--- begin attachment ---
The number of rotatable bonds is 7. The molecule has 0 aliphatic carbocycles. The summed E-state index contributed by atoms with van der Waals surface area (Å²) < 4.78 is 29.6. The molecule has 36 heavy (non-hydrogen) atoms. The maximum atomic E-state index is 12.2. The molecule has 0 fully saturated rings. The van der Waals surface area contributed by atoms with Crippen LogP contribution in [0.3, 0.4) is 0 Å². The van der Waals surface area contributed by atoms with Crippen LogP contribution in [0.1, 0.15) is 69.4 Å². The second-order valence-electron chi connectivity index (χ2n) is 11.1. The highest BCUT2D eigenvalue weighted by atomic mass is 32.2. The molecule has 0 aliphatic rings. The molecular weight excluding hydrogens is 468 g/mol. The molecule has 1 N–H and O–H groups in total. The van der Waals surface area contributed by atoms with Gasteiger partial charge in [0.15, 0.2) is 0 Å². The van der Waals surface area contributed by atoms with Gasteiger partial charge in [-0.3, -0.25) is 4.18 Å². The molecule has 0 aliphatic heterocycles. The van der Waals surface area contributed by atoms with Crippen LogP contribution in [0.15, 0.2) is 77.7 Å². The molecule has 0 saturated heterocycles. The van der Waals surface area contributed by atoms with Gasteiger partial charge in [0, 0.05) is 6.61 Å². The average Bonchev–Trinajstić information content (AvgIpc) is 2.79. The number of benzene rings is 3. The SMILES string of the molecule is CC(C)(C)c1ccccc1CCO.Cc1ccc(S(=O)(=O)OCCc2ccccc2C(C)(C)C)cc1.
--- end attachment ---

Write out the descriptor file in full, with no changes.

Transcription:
The number of rotatable bonds is 7. The molecule has 0 aliphatic carbocycles. The summed E-state index contributed by atoms with van der Waals surface area (Å²) < 4.78 is 29.6. The molecule has 36 heavy (non-hydrogen) atoms. The maximum atomic E-state index is 12.2. The molecule has 0 fully saturated rings. The van der Waals surface area contributed by atoms with Crippen LogP contribution in [0.3, 0.4) is 0 Å². The van der Waals surface area contributed by atoms with Crippen LogP contribution in [0.1, 0.15) is 69.4 Å². The second-order valence-electron chi connectivity index (χ2n) is 11.1. The highest BCUT2D eigenvalue weighted by atomic mass is 32.2. The molecule has 0 aliphatic rings. The molecular weight excluding hydrogens is 468 g/mol. The molecule has 1 N–H and O–H groups in total. The van der Waals surface area contributed by atoms with Gasteiger partial charge in [0.15, 0.2) is 0 Å². The van der Waals surface area contributed by atoms with Gasteiger partial charge in [-0.3, -0.25) is 4.18 Å². The molecule has 0 aliphatic heterocycles. The van der Waals surface area contributed by atoms with Crippen LogP contribution in [0.15, 0.2) is 77.7 Å². The molecule has 0 saturated heterocycles. The van der Waals surface area contributed by atoms with Gasteiger partial charge in [0, 0.05) is 6.61 Å². The average Bonchev–Trinajstić information content (AvgIpc) is 2.79. The number of benzene rings is 3. The SMILES string of the molecule is CC(C)(C)c1ccccc1CCO.Cc1ccc(S(=O)(=O)OCCc2ccccc2C(C)(C)C)cc1.